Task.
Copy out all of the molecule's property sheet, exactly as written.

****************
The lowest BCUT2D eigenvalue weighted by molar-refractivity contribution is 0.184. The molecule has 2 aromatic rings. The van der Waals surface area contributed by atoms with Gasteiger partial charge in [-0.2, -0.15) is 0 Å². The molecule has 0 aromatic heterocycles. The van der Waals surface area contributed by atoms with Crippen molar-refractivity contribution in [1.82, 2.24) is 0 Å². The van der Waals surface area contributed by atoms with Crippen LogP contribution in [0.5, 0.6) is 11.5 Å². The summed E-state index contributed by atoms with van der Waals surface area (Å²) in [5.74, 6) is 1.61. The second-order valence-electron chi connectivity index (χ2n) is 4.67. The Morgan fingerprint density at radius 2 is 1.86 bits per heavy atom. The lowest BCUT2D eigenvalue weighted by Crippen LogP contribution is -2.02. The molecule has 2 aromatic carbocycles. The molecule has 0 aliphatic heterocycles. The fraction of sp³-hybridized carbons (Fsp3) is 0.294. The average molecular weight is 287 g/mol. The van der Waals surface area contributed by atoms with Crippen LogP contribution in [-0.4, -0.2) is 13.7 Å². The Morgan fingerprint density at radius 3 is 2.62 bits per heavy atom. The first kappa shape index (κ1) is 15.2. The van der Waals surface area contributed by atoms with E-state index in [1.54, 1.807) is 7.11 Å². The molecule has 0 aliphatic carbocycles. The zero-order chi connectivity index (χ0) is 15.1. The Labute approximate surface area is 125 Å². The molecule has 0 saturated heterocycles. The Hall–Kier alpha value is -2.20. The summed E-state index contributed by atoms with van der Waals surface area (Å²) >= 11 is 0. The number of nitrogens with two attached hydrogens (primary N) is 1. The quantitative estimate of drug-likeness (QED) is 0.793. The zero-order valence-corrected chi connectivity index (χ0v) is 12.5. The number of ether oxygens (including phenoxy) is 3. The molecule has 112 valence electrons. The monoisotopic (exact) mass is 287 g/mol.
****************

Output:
The lowest BCUT2D eigenvalue weighted by molar-refractivity contribution is 0.184. The molecule has 2 aromatic rings. The van der Waals surface area contributed by atoms with Gasteiger partial charge in [-0.2, -0.15) is 0 Å². The molecule has 0 aromatic heterocycles. The van der Waals surface area contributed by atoms with Crippen molar-refractivity contribution in [1.82, 2.24) is 0 Å². The van der Waals surface area contributed by atoms with Crippen LogP contribution in [0.5, 0.6) is 11.5 Å². The summed E-state index contributed by atoms with van der Waals surface area (Å²) in [5.74, 6) is 1.61. The second-order valence-electron chi connectivity index (χ2n) is 4.67. The Morgan fingerprint density at radius 2 is 1.86 bits per heavy atom. The lowest BCUT2D eigenvalue weighted by Crippen LogP contribution is -2.02. The molecule has 2 aromatic carbocycles. The molecule has 0 aliphatic heterocycles. The fraction of sp³-hybridized carbons (Fsp3) is 0.294. The average molecular weight is 287 g/mol. The van der Waals surface area contributed by atoms with Crippen LogP contribution in [-0.4, -0.2) is 13.7 Å². The Morgan fingerprint density at radius 3 is 2.62 bits per heavy atom. The first kappa shape index (κ1) is 15.2. The van der Waals surface area contributed by atoms with E-state index in [1.54, 1.807) is 7.11 Å². The molecule has 0 aliphatic carbocycles. The zero-order chi connectivity index (χ0) is 15.1. The Labute approximate surface area is 125 Å². The molecule has 0 saturated heterocycles. The Hall–Kier alpha value is -2.20. The summed E-state index contributed by atoms with van der Waals surface area (Å²) >= 11 is 0. The number of nitrogens with two attached hydrogens (primary N) is 1. The quantitative estimate of drug-likeness (QED) is 0.793. The zero-order valence-corrected chi connectivity index (χ0v) is 12.5. The number of ether oxygens (including phenoxy) is 3. The molecule has 112 valence electrons. The monoisotopic (exact) mass is 287 g/mol.